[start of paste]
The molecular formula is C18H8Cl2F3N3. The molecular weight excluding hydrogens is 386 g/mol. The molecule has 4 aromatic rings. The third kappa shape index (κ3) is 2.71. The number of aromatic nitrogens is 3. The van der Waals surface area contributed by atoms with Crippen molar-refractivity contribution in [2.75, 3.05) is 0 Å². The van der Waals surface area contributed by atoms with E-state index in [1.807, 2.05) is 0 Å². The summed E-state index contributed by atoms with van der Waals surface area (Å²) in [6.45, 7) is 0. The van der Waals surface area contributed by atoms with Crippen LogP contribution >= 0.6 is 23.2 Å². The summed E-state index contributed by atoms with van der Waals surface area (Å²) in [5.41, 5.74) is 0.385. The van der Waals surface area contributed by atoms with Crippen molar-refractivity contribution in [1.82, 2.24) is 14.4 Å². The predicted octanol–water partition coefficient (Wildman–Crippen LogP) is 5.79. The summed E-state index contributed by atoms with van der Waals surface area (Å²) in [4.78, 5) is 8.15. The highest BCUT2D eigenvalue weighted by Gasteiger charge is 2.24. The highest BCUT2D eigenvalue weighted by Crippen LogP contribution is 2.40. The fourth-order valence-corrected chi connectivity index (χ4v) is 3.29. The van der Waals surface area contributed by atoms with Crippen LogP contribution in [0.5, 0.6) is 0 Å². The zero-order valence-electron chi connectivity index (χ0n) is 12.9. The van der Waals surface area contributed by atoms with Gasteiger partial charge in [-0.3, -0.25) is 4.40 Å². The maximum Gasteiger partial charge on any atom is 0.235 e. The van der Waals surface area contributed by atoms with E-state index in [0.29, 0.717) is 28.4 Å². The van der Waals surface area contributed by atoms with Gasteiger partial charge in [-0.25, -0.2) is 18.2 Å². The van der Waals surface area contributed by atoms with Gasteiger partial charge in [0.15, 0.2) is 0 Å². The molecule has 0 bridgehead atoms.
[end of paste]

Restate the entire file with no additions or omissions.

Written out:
The molecular formula is C18H8Cl2F3N3. The molecular weight excluding hydrogens is 386 g/mol. The molecule has 4 aromatic rings. The third kappa shape index (κ3) is 2.71. The number of aromatic nitrogens is 3. The van der Waals surface area contributed by atoms with Crippen molar-refractivity contribution in [2.75, 3.05) is 0 Å². The van der Waals surface area contributed by atoms with E-state index in [1.807, 2.05) is 0 Å². The summed E-state index contributed by atoms with van der Waals surface area (Å²) in [6.45, 7) is 0. The van der Waals surface area contributed by atoms with Crippen LogP contribution >= 0.6 is 23.2 Å². The summed E-state index contributed by atoms with van der Waals surface area (Å²) in [5.41, 5.74) is 0.385. The van der Waals surface area contributed by atoms with Crippen molar-refractivity contribution in [1.82, 2.24) is 14.4 Å². The predicted octanol–water partition coefficient (Wildman–Crippen LogP) is 5.79. The summed E-state index contributed by atoms with van der Waals surface area (Å²) in [4.78, 5) is 8.15. The highest BCUT2D eigenvalue weighted by Gasteiger charge is 2.24. The highest BCUT2D eigenvalue weighted by Crippen LogP contribution is 2.40. The fourth-order valence-corrected chi connectivity index (χ4v) is 3.29. The van der Waals surface area contributed by atoms with Crippen LogP contribution in [0.5, 0.6) is 0 Å². The zero-order valence-electron chi connectivity index (χ0n) is 12.9. The van der Waals surface area contributed by atoms with Gasteiger partial charge in [-0.3, -0.25) is 4.40 Å². The maximum Gasteiger partial charge on any atom is 0.235 e. The van der Waals surface area contributed by atoms with E-state index in [0.29, 0.717) is 28.4 Å². The van der Waals surface area contributed by atoms with Gasteiger partial charge in [-0.25, -0.2) is 18.2 Å². The van der Waals surface area contributed by atoms with Gasteiger partial charge in [0.15, 0.2) is 0 Å². The molecule has 0 bridgehead atoms.